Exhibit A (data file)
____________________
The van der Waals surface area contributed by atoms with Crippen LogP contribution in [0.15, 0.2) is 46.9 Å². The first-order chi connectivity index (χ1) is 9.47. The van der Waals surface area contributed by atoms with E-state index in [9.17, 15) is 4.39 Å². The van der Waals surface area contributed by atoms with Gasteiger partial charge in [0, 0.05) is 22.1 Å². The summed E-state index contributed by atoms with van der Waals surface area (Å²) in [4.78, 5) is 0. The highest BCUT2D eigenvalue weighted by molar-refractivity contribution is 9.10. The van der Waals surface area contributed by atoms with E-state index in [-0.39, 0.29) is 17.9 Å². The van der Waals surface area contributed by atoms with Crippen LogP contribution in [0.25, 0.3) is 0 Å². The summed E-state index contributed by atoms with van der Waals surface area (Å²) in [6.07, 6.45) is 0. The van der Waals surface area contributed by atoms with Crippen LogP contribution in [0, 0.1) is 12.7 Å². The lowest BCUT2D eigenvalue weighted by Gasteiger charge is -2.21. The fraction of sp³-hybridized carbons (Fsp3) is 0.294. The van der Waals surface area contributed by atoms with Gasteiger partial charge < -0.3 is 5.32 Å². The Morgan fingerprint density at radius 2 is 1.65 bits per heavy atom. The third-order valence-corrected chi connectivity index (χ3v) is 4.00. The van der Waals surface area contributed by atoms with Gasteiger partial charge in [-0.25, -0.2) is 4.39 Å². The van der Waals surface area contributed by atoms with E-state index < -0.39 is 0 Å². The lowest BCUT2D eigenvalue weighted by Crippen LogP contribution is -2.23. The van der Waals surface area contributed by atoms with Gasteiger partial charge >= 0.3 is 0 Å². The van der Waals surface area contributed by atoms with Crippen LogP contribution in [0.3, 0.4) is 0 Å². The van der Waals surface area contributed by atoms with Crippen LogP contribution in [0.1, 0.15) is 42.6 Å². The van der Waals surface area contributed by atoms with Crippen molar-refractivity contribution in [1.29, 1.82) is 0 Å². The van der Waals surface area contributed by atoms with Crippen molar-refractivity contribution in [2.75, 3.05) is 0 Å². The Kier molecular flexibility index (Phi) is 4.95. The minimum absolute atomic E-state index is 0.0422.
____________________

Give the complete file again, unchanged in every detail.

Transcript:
The van der Waals surface area contributed by atoms with Crippen LogP contribution in [0.15, 0.2) is 46.9 Å². The first-order chi connectivity index (χ1) is 9.47. The van der Waals surface area contributed by atoms with E-state index in [9.17, 15) is 4.39 Å². The van der Waals surface area contributed by atoms with Gasteiger partial charge in [0, 0.05) is 22.1 Å². The summed E-state index contributed by atoms with van der Waals surface area (Å²) in [4.78, 5) is 0. The highest BCUT2D eigenvalue weighted by molar-refractivity contribution is 9.10. The van der Waals surface area contributed by atoms with E-state index in [-0.39, 0.29) is 17.9 Å². The van der Waals surface area contributed by atoms with Crippen LogP contribution in [0.25, 0.3) is 0 Å². The summed E-state index contributed by atoms with van der Waals surface area (Å²) in [6.07, 6.45) is 0. The van der Waals surface area contributed by atoms with Crippen LogP contribution in [0, 0.1) is 12.7 Å². The lowest BCUT2D eigenvalue weighted by Gasteiger charge is -2.21. The fraction of sp³-hybridized carbons (Fsp3) is 0.294. The van der Waals surface area contributed by atoms with Gasteiger partial charge < -0.3 is 5.32 Å². The Morgan fingerprint density at radius 2 is 1.65 bits per heavy atom. The third-order valence-corrected chi connectivity index (χ3v) is 4.00. The van der Waals surface area contributed by atoms with Gasteiger partial charge in [-0.25, -0.2) is 4.39 Å². The van der Waals surface area contributed by atoms with E-state index < -0.39 is 0 Å². The lowest BCUT2D eigenvalue weighted by Crippen LogP contribution is -2.23. The van der Waals surface area contributed by atoms with Gasteiger partial charge >= 0.3 is 0 Å². The van der Waals surface area contributed by atoms with Crippen LogP contribution in [0.3, 0.4) is 0 Å². The van der Waals surface area contributed by atoms with Crippen LogP contribution in [0.1, 0.15) is 42.6 Å². The van der Waals surface area contributed by atoms with Crippen molar-refractivity contribution in [1.29, 1.82) is 0 Å². The van der Waals surface area contributed by atoms with Crippen molar-refractivity contribution in [2.75, 3.05) is 0 Å². The Kier molecular flexibility index (Phi) is 4.95. The minimum absolute atomic E-state index is 0.0422.